The opinion of the court was delivered by: FOGEL
Nigro claims to have sustained serious physical injuries on the evening of November 25, 1971, in an automobile accident allegedly caused, inter alia, by the negligence of his passenger Dezso Tornyossy (who died as a result of the accident) and of William Heaney, the driver of another automobile which collided with the motor vehicle operated by plaintiff on that occasion.
Presently before us is the motion of defendant Malcolm Blumberg (hereinafter Blumberg), Administrator C.T.A. of the Estate of Dezso Tornyossy, for a stay of all proceedings in this court until termination of a similar action filed previously by movant in the Court of Common Pleas of Philadelphia County, as of November Term, 1972, No. 1916. Defendants Union Paving Company and the City of Philadelphia have joined in the motion for a stay; defendants Buckley and Company and William Heaney while not formally joining in the motion, have informed the other defendants and this Court that they do not oppose the motion.
The following history of this litigation is relevant to a resolution of the instant motion. On November 16, 1972, Blumberg filed a survival action in the Court of Common Pleas for Philadelphia County naming Adelberto Nigro, the City of Philadelphia, William Heaney, and Buckley and Company, Inc. as defendants. Nigro filed a counterclaim against plaintiff Blumberg and also filed cross-claims against the City of Philadelphia, William Heaney, and Buckley and Company, Inc., in which he averred that the accident and his injuries were caused by the negligence of those parties.
By leave of court Union Paving Company was subsequently joined as an additional defendant. Notwithstanding his acquiescence in a dismissal without prejudice of an earlier action brought in this court by Blumberg, plaintiff Nigro filed the instant suit on July 13, 1973
for damages he sustained as a result of the very incident which is the subject of the pending state court action and was the subject of the initial action in this court that was subsequently dismissed without prejudice.
Blumberg, the City of Philadelphia, Union Paving Company, and Buckley and Company, Inc. each filed cross-claims. However no counterclaims against Nigro were filed in this action.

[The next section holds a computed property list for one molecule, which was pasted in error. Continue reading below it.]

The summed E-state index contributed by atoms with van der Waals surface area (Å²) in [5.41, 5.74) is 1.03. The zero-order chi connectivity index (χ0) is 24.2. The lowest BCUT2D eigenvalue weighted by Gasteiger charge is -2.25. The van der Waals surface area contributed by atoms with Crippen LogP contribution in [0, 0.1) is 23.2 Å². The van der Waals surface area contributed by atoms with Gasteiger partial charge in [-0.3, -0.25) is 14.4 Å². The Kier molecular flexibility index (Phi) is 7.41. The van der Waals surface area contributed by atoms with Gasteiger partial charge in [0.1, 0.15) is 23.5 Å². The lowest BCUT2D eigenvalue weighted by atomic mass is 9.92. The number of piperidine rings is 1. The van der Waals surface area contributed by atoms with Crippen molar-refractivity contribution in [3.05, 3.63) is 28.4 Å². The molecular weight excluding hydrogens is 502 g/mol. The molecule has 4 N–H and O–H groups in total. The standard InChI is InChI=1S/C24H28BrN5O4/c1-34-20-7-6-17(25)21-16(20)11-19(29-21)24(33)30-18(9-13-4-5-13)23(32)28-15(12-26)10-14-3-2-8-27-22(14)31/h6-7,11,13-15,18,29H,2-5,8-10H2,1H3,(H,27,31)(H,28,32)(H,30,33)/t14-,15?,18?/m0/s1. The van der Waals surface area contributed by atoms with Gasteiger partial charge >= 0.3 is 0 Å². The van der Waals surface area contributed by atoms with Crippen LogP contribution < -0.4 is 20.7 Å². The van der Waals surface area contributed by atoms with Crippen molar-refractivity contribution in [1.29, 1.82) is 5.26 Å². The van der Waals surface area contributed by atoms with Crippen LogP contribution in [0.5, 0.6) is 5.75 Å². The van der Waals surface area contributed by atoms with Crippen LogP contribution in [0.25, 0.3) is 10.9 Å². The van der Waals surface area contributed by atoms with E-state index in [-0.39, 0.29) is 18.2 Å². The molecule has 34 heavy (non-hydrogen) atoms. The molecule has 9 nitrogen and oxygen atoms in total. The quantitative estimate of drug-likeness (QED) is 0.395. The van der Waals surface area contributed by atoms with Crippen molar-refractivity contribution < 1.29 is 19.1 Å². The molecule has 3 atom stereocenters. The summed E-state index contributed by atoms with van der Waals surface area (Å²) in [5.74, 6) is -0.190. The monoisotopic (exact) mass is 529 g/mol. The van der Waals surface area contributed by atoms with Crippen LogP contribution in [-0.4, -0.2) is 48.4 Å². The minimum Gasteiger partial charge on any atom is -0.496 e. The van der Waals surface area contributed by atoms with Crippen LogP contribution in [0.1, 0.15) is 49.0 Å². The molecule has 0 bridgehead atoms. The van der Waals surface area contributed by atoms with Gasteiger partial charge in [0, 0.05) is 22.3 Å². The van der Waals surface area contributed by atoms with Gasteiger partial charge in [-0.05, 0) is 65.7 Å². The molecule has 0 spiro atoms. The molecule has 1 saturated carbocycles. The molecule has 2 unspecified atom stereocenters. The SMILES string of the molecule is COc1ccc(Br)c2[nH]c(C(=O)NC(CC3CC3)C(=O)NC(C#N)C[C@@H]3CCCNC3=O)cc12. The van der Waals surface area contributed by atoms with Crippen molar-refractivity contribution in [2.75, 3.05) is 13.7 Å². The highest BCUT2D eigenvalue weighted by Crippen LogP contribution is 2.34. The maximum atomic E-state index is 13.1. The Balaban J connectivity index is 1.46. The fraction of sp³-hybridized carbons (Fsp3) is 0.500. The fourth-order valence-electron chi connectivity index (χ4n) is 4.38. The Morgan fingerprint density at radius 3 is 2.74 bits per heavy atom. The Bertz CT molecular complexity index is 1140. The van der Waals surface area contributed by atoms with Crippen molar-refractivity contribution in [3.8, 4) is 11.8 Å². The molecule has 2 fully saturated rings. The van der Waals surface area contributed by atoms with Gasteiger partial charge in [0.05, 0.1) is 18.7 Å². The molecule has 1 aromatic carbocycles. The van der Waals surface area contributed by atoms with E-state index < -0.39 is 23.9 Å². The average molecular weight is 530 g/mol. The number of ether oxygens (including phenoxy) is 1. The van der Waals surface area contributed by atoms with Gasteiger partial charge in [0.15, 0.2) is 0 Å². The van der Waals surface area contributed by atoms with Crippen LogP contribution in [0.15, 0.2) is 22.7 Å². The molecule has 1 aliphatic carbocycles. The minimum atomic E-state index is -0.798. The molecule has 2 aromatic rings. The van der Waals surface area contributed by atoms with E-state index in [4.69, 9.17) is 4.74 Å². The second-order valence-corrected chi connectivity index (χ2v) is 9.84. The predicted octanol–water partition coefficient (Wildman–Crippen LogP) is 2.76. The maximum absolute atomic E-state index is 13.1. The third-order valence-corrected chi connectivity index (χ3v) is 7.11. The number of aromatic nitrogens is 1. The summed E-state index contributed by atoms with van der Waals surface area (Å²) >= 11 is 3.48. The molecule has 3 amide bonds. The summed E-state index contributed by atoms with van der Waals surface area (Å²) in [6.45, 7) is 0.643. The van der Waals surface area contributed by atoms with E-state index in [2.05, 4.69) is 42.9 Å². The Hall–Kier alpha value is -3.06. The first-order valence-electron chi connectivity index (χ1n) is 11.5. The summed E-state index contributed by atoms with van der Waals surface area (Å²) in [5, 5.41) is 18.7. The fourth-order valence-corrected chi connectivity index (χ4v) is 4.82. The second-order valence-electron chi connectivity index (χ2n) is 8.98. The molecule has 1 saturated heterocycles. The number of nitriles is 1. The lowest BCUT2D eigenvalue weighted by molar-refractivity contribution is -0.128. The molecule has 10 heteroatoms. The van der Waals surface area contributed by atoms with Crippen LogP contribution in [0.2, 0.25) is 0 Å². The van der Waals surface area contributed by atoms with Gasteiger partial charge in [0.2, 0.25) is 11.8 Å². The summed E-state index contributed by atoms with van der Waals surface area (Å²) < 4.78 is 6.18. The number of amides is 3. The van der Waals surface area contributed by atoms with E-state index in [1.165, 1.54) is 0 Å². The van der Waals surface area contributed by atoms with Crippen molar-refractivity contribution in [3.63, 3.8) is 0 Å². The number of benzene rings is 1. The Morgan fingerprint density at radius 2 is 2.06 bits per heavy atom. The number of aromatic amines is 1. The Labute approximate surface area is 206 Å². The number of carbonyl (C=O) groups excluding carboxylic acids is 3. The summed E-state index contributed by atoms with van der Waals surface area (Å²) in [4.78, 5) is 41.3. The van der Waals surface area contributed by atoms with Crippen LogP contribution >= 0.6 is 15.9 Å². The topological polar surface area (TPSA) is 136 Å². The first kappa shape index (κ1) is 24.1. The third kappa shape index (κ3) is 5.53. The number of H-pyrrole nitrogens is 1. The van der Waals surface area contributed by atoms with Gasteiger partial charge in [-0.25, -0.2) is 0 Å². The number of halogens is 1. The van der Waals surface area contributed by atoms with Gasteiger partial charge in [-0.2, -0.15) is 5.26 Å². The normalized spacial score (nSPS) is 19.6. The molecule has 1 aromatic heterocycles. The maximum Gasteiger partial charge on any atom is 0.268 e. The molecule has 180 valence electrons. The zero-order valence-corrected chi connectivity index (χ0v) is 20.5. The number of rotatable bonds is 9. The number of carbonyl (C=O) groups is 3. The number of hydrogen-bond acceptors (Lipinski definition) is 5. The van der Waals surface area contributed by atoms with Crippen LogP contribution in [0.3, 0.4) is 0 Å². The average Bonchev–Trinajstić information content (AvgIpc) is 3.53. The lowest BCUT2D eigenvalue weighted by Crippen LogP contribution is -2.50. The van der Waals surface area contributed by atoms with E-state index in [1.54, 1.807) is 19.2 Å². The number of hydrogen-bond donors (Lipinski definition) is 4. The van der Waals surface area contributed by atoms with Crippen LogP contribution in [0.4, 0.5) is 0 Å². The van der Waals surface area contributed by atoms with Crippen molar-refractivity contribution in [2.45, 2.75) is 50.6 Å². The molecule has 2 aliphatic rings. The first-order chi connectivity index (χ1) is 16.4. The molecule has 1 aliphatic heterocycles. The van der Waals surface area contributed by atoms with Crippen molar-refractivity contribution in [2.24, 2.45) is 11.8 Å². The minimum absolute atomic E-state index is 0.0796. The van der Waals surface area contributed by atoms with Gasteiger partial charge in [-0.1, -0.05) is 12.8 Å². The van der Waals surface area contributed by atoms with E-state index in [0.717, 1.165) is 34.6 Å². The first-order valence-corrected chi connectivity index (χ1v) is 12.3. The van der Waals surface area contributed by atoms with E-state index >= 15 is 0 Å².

Blumberg supports his motion for a stay of the action presently before us on the following grounds: (1) the presence of these same parties in the federal and state court actions; (2) the prior institution of the state court action; and (3) the encompassing sweep of the state court action which can result in a final disposition of the rights of all of the parties.
Plaintiff Nigro's arguments in opposition to this motion are as follows:
FIRST: he claims that he has a right to be in this court because of our diversity jurisdiction and maintains that trial of the matter here will give him the advantages of notice pleading and liberal discovery; and
SECOND: he urges that a stay of proceedings by this court would deprive him of his right to have his cause adjudicated in a federal forum and in effect would constitute improper circumvention of the pertinent constitutional and statutory provisions which control diversity litigation.
When there is concurrent jurisdiction in state and federal courts, and "the action first brought is in personam and seeks only a personal judgment, another action for the same cause in another jurisdiction is not precluded." Kline v. Burke Construction Co., 260 U.S. 226, 230, 43 S. Ct. 79, 67 L. Ed. 226 (1922). Ordinarily, of course, both actions may proceed simultaneously until judgment is obtained in one of them, in which event recovery is barred in the other action. Penn General Casualty Co. v. Pennsylvania, 294 U.S. 189, 195, 55 S. Ct. 386, 79 L. Ed. 850 (1935); see Jennings v. Boenning & Co., 482 F.2d 1128 (3d Cir. 1973), cert. denied 414 U.S. 1025, 94 S. Ct. 450, 38 L. Ed. 2d 316.
It is also true generally that "the courts of the United States are bound to proceed to judgment, and to afford redress to suitors before them, in every case to which their jurisdiction extends; . . . [and] they cannot abdicate their authority or duty in any case in favor of another jurisdiction." Hyde v. Stone, 61 U.S. (20 How.) 170, 175, 15 L. Ed. 874, 876; cf. Cohens v. Virginia, 19 U.S. (6 Wheat.) 264, 404 5 L. Ed. 257 (1821); McClellan v. Carland, 217 U.S. 268, 30 S. Ct. 501, 54 L. Ed. 762 (1910). However, this principle has its exception. The right of litigants to have a cause adjudicated in a federal court is not absolute; the court may decline adjudication of a particular controversy pursuant to certain recognized public policy considerations and defined criteria which govern the exercise of the court's power.
Thus, while the power to proceed cannot be questioned, the issues before us for decision are: FIRST, the existence of the power to grant the motion for a stay of these proceedings, and, SECOND, the propriety of the exercise of that power in the instant case. Prior exercise of analogous discretion helps us to reach a conclusion in this matter.
It is clear that federal courts may stay actions, pending another federal court's adjudication, involving the same parties and issues. Kerotest Mfg. Co. v. C-O Two Fire Equipment Co., 342 U.S. 180, 72 S. Ct. 219, 96 L. Ed. 200 (1952). It is also clear that district courts have the power to stay suits for declaratory relief during the pendency of parallel state actions. Brillhart v. Excess Insurance Co., 316 U.S. 491, 62 S. Ct. 1173, 86 L. Ed. 1620 (1942); see also PPG Industries ...